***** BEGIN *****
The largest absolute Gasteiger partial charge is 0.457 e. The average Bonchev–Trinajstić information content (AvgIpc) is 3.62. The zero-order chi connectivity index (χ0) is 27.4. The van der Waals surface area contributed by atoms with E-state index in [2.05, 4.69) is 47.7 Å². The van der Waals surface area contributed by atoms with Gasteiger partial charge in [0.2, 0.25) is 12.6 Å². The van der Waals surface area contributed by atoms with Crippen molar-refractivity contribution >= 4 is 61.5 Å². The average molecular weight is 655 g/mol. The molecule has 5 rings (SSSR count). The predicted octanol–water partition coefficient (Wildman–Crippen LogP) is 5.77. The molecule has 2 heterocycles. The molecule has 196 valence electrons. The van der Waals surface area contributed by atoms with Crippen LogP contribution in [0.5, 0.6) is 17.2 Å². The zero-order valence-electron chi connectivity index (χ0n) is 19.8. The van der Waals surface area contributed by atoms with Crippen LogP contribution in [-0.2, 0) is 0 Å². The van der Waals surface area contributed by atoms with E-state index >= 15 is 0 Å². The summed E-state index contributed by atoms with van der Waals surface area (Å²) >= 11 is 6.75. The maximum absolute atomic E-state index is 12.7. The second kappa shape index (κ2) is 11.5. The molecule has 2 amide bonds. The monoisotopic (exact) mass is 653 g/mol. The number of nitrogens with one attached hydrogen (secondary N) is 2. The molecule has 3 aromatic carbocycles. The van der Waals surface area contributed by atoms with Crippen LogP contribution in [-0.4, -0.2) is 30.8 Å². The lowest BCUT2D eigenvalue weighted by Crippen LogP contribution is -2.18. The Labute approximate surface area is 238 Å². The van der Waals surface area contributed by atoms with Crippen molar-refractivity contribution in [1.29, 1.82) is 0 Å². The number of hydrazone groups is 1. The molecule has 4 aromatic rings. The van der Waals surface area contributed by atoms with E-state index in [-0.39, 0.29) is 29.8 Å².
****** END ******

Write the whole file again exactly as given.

The largest absolute Gasteiger partial charge is 0.457 e. The average Bonchev–Trinajstić information content (AvgIpc) is 3.62. The zero-order chi connectivity index (χ0) is 27.4. The van der Waals surface area contributed by atoms with E-state index in [2.05, 4.69) is 47.7 Å². The van der Waals surface area contributed by atoms with Gasteiger partial charge in [0.2, 0.25) is 12.6 Å². The van der Waals surface area contributed by atoms with Crippen molar-refractivity contribution >= 4 is 61.5 Å². The average molecular weight is 655 g/mol. The molecule has 5 rings (SSSR count). The predicted octanol–water partition coefficient (Wildman–Crippen LogP) is 5.77. The molecule has 2 heterocycles. The molecule has 196 valence electrons. The van der Waals surface area contributed by atoms with Crippen LogP contribution in [0.5, 0.6) is 17.2 Å². The zero-order valence-electron chi connectivity index (χ0n) is 19.8. The van der Waals surface area contributed by atoms with Crippen LogP contribution in [-0.2, 0) is 0 Å². The van der Waals surface area contributed by atoms with E-state index >= 15 is 0 Å². The summed E-state index contributed by atoms with van der Waals surface area (Å²) >= 11 is 6.75. The maximum absolute atomic E-state index is 12.7. The second kappa shape index (κ2) is 11.5. The molecule has 2 amide bonds. The monoisotopic (exact) mass is 653 g/mol. The number of nitrogens with one attached hydrogen (secondary N) is 2. The molecule has 3 aromatic carbocycles. The van der Waals surface area contributed by atoms with Crippen LogP contribution in [-0.4, -0.2) is 30.8 Å². The lowest BCUT2D eigenvalue weighted by Crippen LogP contribution is -2.18. The Labute approximate surface area is 238 Å². The van der Waals surface area contributed by atoms with Crippen molar-refractivity contribution in [1.29, 1.82) is 0 Å². The number of hydrazone groups is 1. The molecule has 4 aromatic rings. The van der Waals surface area contributed by atoms with E-state index in [-0.39, 0.29) is 29.8 Å².